Interactive Investor

Don’t be shy, ask ii…what’s the difference between Shell A and B shares?

Whether you want to find out how to start investing or how the stock market works, don’t be shy, ask ii.

22nd July 2021 11:21

Keith Bowman from interactive investor

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Torsten Wildschek asks: Shell's A shares (RDSA) are more expensive than Shell’s B shares (RDSB). Shell state that the only difference is the dividend access mechanism. So, for a UK resident, B shares seem more valuable than A shares since the dividend will be received without any tax being withheld by the Dutch authorities. Why then are A shares more expensive?

Also, are there any documents other than the articles of association one would need to check to be sure about rank/special rights of share classes?

Keith Bowman (pictured), equity analyst, interactive investor, says: thanks for your question. First a bit of background for those who don’t know.

Royal Dutch Shell was formed following the merger between Royal Dutch Petroleum and Shell Transport and Trading in 2005. The company is UK incorporated, but headquartered and tax-resident in the Netherlands.

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There are two types of ordinary shares investors can buy - Royal Dutch Shell A (LSE:RDSA) shares and Royal Dutch Shell B (LSE:RDSB) shares. The A shares (formerly Royal Dutch) are primarily listed in Amsterdam, with a secondary listing in London. The B shares (formerly Shell Transport and Trading) are primarily listed in London. Class A ordinary shares and Class B ordinary shares do have identical rights.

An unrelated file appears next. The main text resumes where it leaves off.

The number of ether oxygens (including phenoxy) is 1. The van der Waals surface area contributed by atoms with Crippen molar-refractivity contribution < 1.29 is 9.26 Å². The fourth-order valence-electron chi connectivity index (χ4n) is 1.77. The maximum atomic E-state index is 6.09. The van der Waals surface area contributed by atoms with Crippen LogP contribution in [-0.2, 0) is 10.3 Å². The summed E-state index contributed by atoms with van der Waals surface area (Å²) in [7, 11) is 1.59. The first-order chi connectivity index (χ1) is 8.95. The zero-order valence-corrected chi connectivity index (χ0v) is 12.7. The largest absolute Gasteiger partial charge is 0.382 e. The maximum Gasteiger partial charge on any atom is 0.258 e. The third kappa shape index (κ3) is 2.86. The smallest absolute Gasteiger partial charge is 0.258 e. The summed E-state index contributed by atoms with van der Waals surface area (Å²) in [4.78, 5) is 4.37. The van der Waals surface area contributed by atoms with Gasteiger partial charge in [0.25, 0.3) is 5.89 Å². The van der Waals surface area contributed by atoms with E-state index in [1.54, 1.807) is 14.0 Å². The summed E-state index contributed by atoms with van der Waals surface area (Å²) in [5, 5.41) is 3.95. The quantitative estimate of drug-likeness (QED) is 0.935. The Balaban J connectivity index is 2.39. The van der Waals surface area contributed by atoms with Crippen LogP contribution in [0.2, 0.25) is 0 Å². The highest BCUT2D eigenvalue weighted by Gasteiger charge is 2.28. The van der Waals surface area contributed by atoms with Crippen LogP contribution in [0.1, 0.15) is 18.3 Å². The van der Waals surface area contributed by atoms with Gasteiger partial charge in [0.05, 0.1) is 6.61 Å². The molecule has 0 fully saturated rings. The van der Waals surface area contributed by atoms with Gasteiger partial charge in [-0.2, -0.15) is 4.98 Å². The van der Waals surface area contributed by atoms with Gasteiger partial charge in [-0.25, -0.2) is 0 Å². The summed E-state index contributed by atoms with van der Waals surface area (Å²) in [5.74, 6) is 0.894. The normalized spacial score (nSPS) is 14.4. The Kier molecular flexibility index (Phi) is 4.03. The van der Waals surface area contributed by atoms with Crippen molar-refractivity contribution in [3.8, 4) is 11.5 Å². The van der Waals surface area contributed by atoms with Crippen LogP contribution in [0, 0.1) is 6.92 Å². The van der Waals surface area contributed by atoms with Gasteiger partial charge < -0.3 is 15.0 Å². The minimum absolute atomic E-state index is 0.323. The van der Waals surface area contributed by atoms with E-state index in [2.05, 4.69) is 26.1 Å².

However, the UK and the Netherlands have different tax systems, so the tax treatment of dividends for the two lines of stock differs. Dividends paid on the A shares have a Dutch source for tax purposes and are subject to a Dutch withholding tax. Dividends paid on the B shares have a UK source for tax purposes and are not subject to any UK or Dutch withholding tax.

Therefore, and in general, UK investors normally buy the Class B ordinary shares. Dutch investors typically buy the Class A ordinary shares.

Investors who are resident in other countries will normally decide between the two classes, depending on what tax arrangements exist between their country and either the UK or the Netherlands.

So, the difference in share price reflects the different dividend arrangement between Shell’s Class A and Class B shares. If the view of tax implications alters, the supply/demand situation may shift should investor preferences for euro or sterling dividends change.

But there are also a few other considerations. The A shares have a larger share of the corporation’s assets and are treated as a priority if Shell went into liquidation (however unlikely). So, in theory, the A’s should carry a premium. There is also a theory, more difficult to prove, that Brexit may have made the B’s less attractive in Europe, especially with the currency on dividends.

Put simply, the supply/demand balance has moved in favour of the A shares due to multiple factors influencing the respective share prices.

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